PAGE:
[Tweeters] Grays Harbor Sizzles
jimo at brainerd.org
Sat Sep 6 22:29:49 PDT 2014
On Saturday, Jeanelle Richardson and I led part of Seattle Audubon Society's new Master Birder class on a field trip to the Grays Harbor area. We started strong at the Hoquiam STP with a Semipalmated Plover, Killdeer, Spotted Sandpipers, Greater Yellowlegs, two Stilt Sandpipers, Least and Pectoral Sandpipers, and a Red-necked Phalarope in addition to the usual waterfowl of the STP. Arriving at Bottle Beach hoping to see vast numbers of shorebirds being pushed to us by the rising tide, we were dismayed to see less than one hundred Black-bellied Plovers, a handful of Semipalmated Plovers and many Northern Pintails and other ducks and geese. Only the appearance of a group led by Bob Sundstrom and George Gerdts cheered us up, though George advised us that with a north wind, we weren't likely to see much in the way of shorebirds. The appearance of another Seattle Audubon group led by Andy McCormick gave us further moral support, though they were headed to Oyhut while we were headed south.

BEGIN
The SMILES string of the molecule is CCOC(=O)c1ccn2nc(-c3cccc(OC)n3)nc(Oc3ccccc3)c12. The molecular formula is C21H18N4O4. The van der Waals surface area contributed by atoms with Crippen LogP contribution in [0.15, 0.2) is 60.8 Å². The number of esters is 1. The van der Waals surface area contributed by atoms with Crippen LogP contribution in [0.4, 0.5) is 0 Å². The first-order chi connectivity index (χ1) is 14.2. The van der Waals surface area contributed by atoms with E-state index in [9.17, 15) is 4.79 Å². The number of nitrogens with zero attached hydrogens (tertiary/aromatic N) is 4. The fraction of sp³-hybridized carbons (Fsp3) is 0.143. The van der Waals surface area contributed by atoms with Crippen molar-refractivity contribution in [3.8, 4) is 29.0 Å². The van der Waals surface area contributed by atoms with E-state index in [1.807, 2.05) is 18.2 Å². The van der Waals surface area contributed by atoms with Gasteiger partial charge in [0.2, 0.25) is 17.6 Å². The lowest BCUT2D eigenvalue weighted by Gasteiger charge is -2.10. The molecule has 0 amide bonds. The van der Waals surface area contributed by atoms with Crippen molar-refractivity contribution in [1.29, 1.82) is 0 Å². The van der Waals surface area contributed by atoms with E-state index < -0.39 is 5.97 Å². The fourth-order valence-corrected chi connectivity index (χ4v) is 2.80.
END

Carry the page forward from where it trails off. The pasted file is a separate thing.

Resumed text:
We looked without success for Wandering Tattlers at Westport, finding instead a Common Murre, hundreds of Marbled Godwits on a float near the Coast Guard Station and Tom Mansfield. He may have left to find a cold beverage, since the heat was on the rise. Pushing on, we walked the beach at Grayland Beach State Park (in 86 F weather) seeking Snowy Plovers, who were no doubt cooling their feet under bushes up on the beach while we wandered around on the hot beach like mad dogs and Englishmen. While walking back to our cars along the beach, we found small groups of Sanderlings, a Western Sandpiper, a Pectoral Sandpiper, and four Baird's Sandpipers. Thousands of Sooty Shearwaters were glimpsed through heat waves beyond the breakers, and Todd Sahl reported three American Pipits seen during his return to the parking lot.
Graveyard Spit was hot, but produced Whimbrels, a Long-billed Curlew and seven Black Turnstones. At the Tokeland Marina, we were pleased to pick up Willets, more Marbled Godwits at close range, and Western and Least Sandpipers. Running into Mike and Merry Lynn Denny and John Gachet and other birding friends was a treat; Mike reminded us of WOS's Potholes Pelagic Trip scheduled for Sep. 14, where the temperature may be lower than the Outer Coast was today! Unable to give up our search for more species, our group made one last stop at the Johns River Wildlife Area, where we found Belted Kingfishers and more Spotted Sandpipers.
Our congenial group of Master Birder students ended the day with 61 species, not bad for a blistering hot day on the coast.
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